Next year I’ll be going over to not only Southeast Asia, but also a major conference in Australia that deals with Thai studies. While I’m there, I hope to be able to follow up on some of the connections I made during my Fulbright last year. Some librarians (like me) really need to be in the field to make connections with potential collaborators periodically. I’ve found that it’s all about establishing personal relationships. The value of the interaction isn’t measured quantitatively, in the sense of checking something off, but hopefully for me the spinoff will be that I will strengthen some contacts I may have started particularly last year.
News: How long did you live in Thailand?
LA: I always tell people if you add it up it’s about seventeen years. Peace Corps first took me there as a volunteer, and I kind of “fell in love” with Thailand, as we say. But after Peace Corps, I had no particular plan for what I wanted to do next. I majored as an undergraduate in philosophy, but I wasn’t necessarily thinking about that as a career at all. It was a nice liberal arts degree that allowed me to take a lot of different subjects, at Beloit College here in Wisconsin. But I didn’t have any particular plan to go right from Peace Corps to graduate school. My academic interest was developing along the lines of Southeast Asia, but I didn’t know what subject area I wanted to pursue. I was able to find other employment in Thailand and eventually wound up in a different part of Thailand working at a brand new college where I stayed for six years. That’s where I met my wife to be, and we both decided after we married to head back to the U.S. for graduate school.
I hadn’t planned on becoming a librarian. As an undergraduate I didn’t even work in the library. I always look back and wonder why I didn’t do that—I worked in the kitchen at the College’s commons (which was great at the time because I got extra food!). But I’ve always been an “informational” person, and several things led me to think about how I could utilize this in combination with my interest in Thailand and Southeast Asia.
Shortly after getting my library degree at Northern Illinois University, I was signed on as a librarian there for a special project. I later wound up going to work at Cornell for a contract period. By the time my contract was up, ten years had passed since we came back to the States and we had always said we’d eventually go back to Thailand. Our daughter was turning four, and we figured it was a good time to get her into the school system in Thailand, so we moved back after a decade in America, from 1980 to 1990.
I was still in Thailand when I was applying for this job. We had visited Madison in the summer of ’95 and had kind of (again) “fallen in love” with it. So when I heard that this position was open I said, “I cannot not apply.” I think that this job here at UW—Madison is the right one for me. Though moving here meant that my wife had to give up a lifetime position as an assistant professor at Chiang Mai University in Thailand, Madison is a good place for us.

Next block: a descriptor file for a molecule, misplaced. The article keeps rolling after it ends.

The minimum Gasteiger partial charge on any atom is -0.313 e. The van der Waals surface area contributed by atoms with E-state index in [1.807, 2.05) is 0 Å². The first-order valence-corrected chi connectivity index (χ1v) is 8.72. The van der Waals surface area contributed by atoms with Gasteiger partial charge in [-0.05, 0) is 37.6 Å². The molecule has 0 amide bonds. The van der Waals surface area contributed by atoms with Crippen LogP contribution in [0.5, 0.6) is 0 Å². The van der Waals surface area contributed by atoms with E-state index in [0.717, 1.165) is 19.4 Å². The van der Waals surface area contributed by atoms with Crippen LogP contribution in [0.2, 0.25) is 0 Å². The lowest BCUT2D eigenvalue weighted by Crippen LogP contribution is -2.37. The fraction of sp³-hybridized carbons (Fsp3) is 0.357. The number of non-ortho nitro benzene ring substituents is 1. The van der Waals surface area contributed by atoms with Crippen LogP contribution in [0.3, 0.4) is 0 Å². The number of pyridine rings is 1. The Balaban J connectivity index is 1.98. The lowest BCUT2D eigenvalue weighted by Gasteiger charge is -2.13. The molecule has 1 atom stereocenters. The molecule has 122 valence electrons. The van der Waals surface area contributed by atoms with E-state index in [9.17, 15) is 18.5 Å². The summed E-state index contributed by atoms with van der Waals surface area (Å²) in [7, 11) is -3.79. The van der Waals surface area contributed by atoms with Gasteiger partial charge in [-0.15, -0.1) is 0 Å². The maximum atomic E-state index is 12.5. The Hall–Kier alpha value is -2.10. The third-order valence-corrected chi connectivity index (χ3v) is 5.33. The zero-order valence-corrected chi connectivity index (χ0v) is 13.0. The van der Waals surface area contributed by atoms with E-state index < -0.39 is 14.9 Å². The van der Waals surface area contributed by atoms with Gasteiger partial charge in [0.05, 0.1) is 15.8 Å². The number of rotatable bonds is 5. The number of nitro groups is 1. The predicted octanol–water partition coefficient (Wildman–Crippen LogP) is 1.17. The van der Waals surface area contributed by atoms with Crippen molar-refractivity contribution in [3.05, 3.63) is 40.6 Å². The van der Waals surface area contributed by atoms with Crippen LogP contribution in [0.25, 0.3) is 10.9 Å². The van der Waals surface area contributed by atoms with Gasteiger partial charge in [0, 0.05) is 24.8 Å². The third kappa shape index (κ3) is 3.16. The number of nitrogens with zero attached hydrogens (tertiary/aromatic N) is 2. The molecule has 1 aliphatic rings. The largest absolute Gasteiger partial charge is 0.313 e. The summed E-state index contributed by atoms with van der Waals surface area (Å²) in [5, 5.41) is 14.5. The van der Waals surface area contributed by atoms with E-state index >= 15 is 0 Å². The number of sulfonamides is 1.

Thailand will always be special to me personally, but it’s also special to me in the sense that Thai Studies is one of our major programs and our appeal here at UW—Madison. Our studies program is in many ways more Thai-based now than it has ever been.
News: Now, for the “typical librarian” question… What are you reading?
LA: I always gravitate to non-fiction. I’ve just never been much of a fiction reader! I basically read non-fiction connected to the work I’m doing. I recently read the autobiography of Gordon Young, who wrote The Hill Tribes of Northern Thailand. I enjoyed reading it because it told me more about him. I would love to meet him someday. We’re in correspondence by email because I am interested in the pictures from The Hill Tribes of Northern Thailand as a potential SEAiT project.
I’ve also read books about some of the missionary things from Laos, I’ve read some Hmong-related things, some Secret War-related things, things related to Thailand—The King Never Smiles by Paul M. Handley, which was banned in Thailand because it was criticizing the king. I like to read about things that really happened, real people. That’s just my nature. And that even goes back to probably when I was in high school and junior high. I read several books by Dr. Tom Dooley, a doctor who worked in Vietnam and Laos in the late fifties. And that was one of the reasons I wanted to join the Peace Corps, indirectly. Those books still resonate with me today because we have pictures of Dr. Dooley in the Halpern Collection! Again, these connections…
Now if you asked me to recommend fictional books, I could recommend a few various things. One book that I would especially recommend if you were going to Thailand is called Mai Pen Rai Means Never Mind by Carol Hollinger. “Mai Pen Rai” is a Thai word which means something along the lines of, “Never mind, don’t worry about it, no sweat.” The book kind of “decodes” some of the things about Thai culture—like why people don’t cry at Buddhist funerals, the craziness of traffic in Thailand, etc. It’s a nice cultural entrée kind of book.
- To learn more about SEAiT’s background, the individual collections, and forthcoming additions, check out this Archive Profile by Larry Ashmun: The SouthEast Asian Images & Texts (SEAiT) Project at The University of Wisconsin-Madison
- Visit the Thai Pavilion at the Olbrich Botanical Gardens and read about it here
- Explore upcoming events and resources available through the Center for Southeast Asian Studies